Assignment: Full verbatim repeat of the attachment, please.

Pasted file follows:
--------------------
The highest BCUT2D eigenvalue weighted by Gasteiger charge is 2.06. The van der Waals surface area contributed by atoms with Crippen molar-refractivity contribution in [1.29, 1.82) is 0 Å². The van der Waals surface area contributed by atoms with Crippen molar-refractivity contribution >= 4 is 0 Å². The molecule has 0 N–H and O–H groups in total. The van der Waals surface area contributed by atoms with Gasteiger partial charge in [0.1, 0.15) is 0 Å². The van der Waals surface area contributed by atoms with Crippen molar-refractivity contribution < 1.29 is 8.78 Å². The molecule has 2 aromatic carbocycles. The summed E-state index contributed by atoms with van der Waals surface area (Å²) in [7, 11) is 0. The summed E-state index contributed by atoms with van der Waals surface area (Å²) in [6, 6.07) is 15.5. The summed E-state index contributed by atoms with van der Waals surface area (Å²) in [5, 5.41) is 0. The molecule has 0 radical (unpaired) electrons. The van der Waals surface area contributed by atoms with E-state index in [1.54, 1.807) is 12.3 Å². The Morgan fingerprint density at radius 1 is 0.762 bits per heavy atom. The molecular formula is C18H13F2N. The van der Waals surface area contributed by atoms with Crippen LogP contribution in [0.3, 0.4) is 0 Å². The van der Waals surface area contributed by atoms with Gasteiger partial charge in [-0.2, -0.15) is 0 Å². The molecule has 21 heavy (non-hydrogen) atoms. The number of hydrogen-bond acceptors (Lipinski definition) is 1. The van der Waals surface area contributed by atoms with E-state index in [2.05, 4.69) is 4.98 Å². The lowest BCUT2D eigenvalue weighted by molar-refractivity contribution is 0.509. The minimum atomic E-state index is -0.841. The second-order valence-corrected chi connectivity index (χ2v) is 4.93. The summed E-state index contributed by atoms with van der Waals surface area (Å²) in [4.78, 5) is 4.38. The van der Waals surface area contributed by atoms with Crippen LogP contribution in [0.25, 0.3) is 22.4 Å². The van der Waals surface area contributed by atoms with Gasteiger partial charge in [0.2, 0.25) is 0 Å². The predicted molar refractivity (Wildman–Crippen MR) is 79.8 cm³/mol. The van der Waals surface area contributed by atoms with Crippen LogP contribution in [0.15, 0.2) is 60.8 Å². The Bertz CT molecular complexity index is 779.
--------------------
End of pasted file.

The highest BCUT2D eigenvalue weighted by Gasteiger charge is 2.06. The van der Waals surface area contributed by atoms with Crippen molar-refractivity contribution in [1.29, 1.82) is 0 Å². The van der Waals surface area contributed by atoms with Crippen molar-refractivity contribution >= 4 is 0 Å². The molecule has 0 N–H and O–H groups in total. The van der Waals surface area contributed by atoms with Gasteiger partial charge in [0.1, 0.15) is 0 Å². The van der Waals surface area contributed by atoms with Crippen molar-refractivity contribution < 1.29 is 8.78 Å². The molecule has 2 aromatic carbocycles. The summed E-state index contributed by atoms with van der Waals surface area (Å²) in [7, 11) is 0. The summed E-state index contributed by atoms with van der Waals surface area (Å²) in [6, 6.07) is 15.5. The summed E-state index contributed by atoms with van der Waals surface area (Å²) in [5, 5.41) is 0. The molecule has 0 radical (unpaired) electrons. The van der Waals surface area contributed by atoms with E-state index in [1.54, 1.807) is 12.3 Å². The Morgan fingerprint density at radius 1 is 0.762 bits per heavy atom. The molecular formula is C18H13F2N. The van der Waals surface area contributed by atoms with Crippen LogP contribution in [0.3, 0.4) is 0 Å². The van der Waals surface area contributed by atoms with Gasteiger partial charge in [-0.2, -0.15) is 0 Å². The molecule has 21 heavy (non-hydrogen) atoms. The number of hydrogen-bond acceptors (Lipinski definition) is 1. The van der Waals surface area contributed by atoms with E-state index in [2.05, 4.69) is 4.98 Å². The lowest BCUT2D eigenvalue weighted by molar-refractivity contribution is 0.509. The minimum atomic E-state index is -0.841. The second-order valence-corrected chi connectivity index (χ2v) is 4.93. The summed E-state index contributed by atoms with van der Waals surface area (Å²) in [4.78, 5) is 4.38. The van der Waals surface area contributed by atoms with Crippen LogP contribution in [0.25, 0.3) is 22.4 Å². The van der Waals surface area contributed by atoms with Gasteiger partial charge in [0.2, 0.25) is 0 Å². The predicted molar refractivity (Wildman–Crippen MR) is 79.8 cm³/mol. The van der Waals surface area contributed by atoms with Crippen LogP contribution in [0.15, 0.2) is 60.8 Å². The Bertz CT molecular complexity index is 779.